From June onwards, the UK has been enjoying an unrivalled festival of sport, beginning with tennis at Queen’s and Wimbledon and incorporating the British Grand Prix and another home Ashes cricket series. It will culminate in the Rugby World Cup this autumn.
Beyond the sheer entertainment that such world-class sport delivers, it also provides unrivalled global content for the PR and marketing sector. There are few forms of content that offer such deep engagement for such a broad range of geographies and demographics.
And yet, surprisingly, our industry has few significant agencies specialising in sport. Probably the biggest, albeit a multi-discipline operation, is CSM, of which Lord Coe is now executive chairman. So PRWeek decided to quiz the former Olympian and MP on some of the challenges facing this market (p20). We also talked to other specialists including M&C Saatchi Sport & Entertainment and Pitch in this month’s main feature (p16). With the right management, these businesses could eventually challenge global giants such as WME/IMG, which have successfully allied sport with Hollywood glamour. Sport also provides opportunities for many client-side PRs and marketers.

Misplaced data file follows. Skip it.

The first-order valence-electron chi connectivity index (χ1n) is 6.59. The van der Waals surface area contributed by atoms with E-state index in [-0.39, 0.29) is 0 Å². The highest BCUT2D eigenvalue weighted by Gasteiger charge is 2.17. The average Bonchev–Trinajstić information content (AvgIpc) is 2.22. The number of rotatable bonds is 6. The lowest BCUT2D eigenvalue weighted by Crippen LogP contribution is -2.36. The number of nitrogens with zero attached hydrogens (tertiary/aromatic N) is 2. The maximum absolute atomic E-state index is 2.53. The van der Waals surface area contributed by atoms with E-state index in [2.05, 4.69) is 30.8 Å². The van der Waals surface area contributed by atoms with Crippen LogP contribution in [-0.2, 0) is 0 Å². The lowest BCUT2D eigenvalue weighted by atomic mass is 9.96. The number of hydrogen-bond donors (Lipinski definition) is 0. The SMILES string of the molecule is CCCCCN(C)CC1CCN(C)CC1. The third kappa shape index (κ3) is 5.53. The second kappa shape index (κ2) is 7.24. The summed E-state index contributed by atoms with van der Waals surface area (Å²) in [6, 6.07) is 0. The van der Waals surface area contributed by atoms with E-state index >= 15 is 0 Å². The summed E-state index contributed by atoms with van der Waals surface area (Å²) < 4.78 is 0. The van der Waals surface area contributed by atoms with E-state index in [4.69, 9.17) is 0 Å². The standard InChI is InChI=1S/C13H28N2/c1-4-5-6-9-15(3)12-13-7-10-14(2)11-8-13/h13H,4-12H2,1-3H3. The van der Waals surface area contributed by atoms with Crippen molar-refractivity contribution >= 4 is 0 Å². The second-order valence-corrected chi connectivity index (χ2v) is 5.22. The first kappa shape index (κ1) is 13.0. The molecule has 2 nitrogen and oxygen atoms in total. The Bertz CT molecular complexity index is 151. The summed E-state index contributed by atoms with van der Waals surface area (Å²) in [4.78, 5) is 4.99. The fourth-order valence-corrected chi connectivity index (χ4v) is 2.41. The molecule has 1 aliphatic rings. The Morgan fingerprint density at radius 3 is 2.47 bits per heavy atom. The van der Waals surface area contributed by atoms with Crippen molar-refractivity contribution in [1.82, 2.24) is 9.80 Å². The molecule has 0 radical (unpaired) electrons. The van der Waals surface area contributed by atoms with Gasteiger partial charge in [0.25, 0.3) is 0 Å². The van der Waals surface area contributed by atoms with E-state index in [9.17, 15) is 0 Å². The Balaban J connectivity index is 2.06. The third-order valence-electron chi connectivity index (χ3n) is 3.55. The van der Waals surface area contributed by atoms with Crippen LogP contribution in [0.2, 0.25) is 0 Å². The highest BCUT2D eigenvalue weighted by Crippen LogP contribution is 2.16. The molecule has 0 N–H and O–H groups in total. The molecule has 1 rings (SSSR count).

But while the sport market quietly soars in value it also faces serious challenges. Its increasingly international, glamorous and lucrative nature makes it a magnet for those tempted to push ethical boundaries. In recent years, we have seen a series of drugs and corruption scandals at the highest level.
This does offer great potential for PR specialists who can handle crises effectively and create more encouraging narratives for the decent majority. Nevertheless, sport’s continued growth as a content business relies heavily on participants, administrators and marketing specialists standing up for what is right – Corinthian values in which Britain once led the world. We are fortunate in this country to still boast a handful of such sportspeople and the UK can be a beacon for sporting excellence and integrity, but there is no room for complacency.
Indeed, I would argue that sport offers untapped potential for the type of values-based comms that drives the whole industry forward. London 2012 stands out as one of the greatest PR-led campaigns ever seen. Behind it were both Lord Coe (who was chairman) and his current deputy Jackie Brock-Doyle (who was director of comms). Let’s hope we see similar visionary leadership throughout this year, both inside and outside the sporting arena.
Danny Rogers, editor-in-chief